Greenpoint Gazette

As Pride Month Comes to an End, Outreach Announces LGBTQ Substance Abuse Services

BY Tanay Warerkar

A longtime Manhattan Avenue alcohol and drug abuse treatment center is expanding its services to the LGBTQ community with a newly launched program, announced this week.

Outreach, a non-profit organization founded in Queens in 1980, now offers a vast list of services for the LGBTQ community such as individual and group counseling, couples counseling, family counseling, HIV/AIDS and STI prevention and education, interpersonal violence and anger management, psychiatric evaluation and medical management, and on-site LGBTQ self-help groups. The organization offers services in English, Polish and Spanish.

“Outreach is deeply committed to making a difference in the lives of individuals and families affected by substance abuse,” said Kathleen Riddle, the president of the organization, in a message on the group’s website. “Since opening our doors, our services have been designed to meet the needs of traditionally underserved populations and communities.”

On Tuesday morning, the Greenpoint center held an open house to introduce community members to the new the LGBTQ focused services and facilities. More than a dozen representatives from local organizations were in attendance – a large number of the organization’s clients come in through referrals – and the open house allowed community groups to get better acquainted with Outreach’s services.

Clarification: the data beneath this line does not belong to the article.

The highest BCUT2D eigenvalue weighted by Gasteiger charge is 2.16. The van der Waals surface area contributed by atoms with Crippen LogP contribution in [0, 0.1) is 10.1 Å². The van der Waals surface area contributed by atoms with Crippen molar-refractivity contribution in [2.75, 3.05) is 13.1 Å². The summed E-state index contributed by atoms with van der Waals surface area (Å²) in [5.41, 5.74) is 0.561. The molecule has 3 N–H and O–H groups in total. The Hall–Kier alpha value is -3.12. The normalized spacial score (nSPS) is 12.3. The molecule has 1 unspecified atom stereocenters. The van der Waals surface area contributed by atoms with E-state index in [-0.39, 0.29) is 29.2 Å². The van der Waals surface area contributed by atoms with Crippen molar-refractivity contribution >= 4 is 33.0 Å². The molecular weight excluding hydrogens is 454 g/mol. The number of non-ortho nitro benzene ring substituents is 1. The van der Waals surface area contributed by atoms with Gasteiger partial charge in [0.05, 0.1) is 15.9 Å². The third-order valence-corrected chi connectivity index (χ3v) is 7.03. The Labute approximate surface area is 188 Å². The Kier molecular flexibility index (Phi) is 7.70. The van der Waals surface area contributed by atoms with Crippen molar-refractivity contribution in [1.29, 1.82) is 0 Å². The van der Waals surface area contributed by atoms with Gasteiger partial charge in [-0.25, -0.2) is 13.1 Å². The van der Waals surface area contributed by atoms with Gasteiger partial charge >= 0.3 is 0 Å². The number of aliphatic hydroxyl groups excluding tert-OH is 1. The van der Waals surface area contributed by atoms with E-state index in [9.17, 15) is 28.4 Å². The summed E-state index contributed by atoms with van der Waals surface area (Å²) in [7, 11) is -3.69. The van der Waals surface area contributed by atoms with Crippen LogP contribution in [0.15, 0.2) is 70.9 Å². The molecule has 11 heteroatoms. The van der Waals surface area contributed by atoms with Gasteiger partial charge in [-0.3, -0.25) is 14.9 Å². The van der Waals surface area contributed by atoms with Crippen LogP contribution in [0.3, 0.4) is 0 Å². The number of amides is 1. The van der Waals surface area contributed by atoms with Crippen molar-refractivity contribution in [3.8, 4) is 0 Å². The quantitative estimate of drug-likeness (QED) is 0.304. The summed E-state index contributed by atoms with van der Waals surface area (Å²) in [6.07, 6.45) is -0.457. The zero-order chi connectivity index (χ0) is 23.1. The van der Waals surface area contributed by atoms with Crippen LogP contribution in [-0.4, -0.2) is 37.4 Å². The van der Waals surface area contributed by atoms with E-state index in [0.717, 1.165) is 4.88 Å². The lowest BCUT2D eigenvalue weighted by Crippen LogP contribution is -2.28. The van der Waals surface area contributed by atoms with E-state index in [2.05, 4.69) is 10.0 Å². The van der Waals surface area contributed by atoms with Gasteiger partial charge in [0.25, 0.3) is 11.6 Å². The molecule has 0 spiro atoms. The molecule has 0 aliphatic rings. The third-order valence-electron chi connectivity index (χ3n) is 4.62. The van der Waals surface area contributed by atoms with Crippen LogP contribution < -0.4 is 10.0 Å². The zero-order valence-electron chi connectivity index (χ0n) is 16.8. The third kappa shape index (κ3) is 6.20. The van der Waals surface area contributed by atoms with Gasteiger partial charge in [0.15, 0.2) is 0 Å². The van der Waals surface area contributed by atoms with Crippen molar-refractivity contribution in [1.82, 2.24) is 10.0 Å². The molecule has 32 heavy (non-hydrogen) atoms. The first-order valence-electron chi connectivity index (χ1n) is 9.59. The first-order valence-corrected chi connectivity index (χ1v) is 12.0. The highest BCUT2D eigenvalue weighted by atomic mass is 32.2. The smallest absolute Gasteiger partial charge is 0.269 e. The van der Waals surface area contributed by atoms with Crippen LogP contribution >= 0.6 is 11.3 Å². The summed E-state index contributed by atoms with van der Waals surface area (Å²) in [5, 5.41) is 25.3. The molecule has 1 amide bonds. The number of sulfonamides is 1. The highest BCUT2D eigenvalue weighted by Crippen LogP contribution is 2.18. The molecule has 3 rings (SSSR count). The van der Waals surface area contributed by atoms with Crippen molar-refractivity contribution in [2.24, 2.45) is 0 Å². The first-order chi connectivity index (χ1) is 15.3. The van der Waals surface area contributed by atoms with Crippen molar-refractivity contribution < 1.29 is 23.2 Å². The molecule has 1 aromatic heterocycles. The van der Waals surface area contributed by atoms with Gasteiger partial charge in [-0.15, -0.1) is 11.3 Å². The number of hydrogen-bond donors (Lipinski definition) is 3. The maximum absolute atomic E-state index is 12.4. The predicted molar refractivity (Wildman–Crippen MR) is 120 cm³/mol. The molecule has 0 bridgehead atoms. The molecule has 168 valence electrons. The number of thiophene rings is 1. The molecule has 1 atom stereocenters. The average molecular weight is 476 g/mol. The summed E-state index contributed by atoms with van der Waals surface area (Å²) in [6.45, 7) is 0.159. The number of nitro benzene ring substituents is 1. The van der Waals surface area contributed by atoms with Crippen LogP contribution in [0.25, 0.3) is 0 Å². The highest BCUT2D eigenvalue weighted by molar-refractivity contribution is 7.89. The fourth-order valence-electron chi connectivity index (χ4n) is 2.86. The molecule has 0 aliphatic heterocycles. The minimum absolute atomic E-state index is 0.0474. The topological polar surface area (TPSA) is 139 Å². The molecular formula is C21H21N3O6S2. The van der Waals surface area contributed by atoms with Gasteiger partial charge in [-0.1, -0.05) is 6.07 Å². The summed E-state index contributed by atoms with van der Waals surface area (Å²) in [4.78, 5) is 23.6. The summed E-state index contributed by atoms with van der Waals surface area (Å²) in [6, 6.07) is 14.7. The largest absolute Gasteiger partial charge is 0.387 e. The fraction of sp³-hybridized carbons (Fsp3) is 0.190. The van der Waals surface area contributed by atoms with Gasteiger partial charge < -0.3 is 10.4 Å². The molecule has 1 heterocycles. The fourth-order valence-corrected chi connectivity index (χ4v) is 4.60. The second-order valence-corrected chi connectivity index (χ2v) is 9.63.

A networking session accompanied by breakfast was followed by a presentation on the LGBTQ community in North Brooklyn, and the specialized treatment that Outreach offers, which was then succeeded by a tour of the facility which is located over two floors at the Manhattan Avenue location.

The organization decided to offer the LGBTQ track based on research that revealed that members of the LGBTQ community were disproportionately affected by substance abuse as opposed to other minority groups due to the lack of services available and concerns such as the fear of coming out, according to the LGBTQ program coordinator at Outreach, Jill Mastrandrea.

“We are a needs-based organization and we constantly analyze how the community is changing,” said Mastrandrea. “We want to provide a safe space for everyone as the community continues to change, especially the LGBTQ community where individuals have to confront being asked to leave their homes and fear for their safety.”

To learn more about Outreach, and about LGBTQ services they offer visit http://www.opiny.org/outreach-treatment/lgbtq-svcs.

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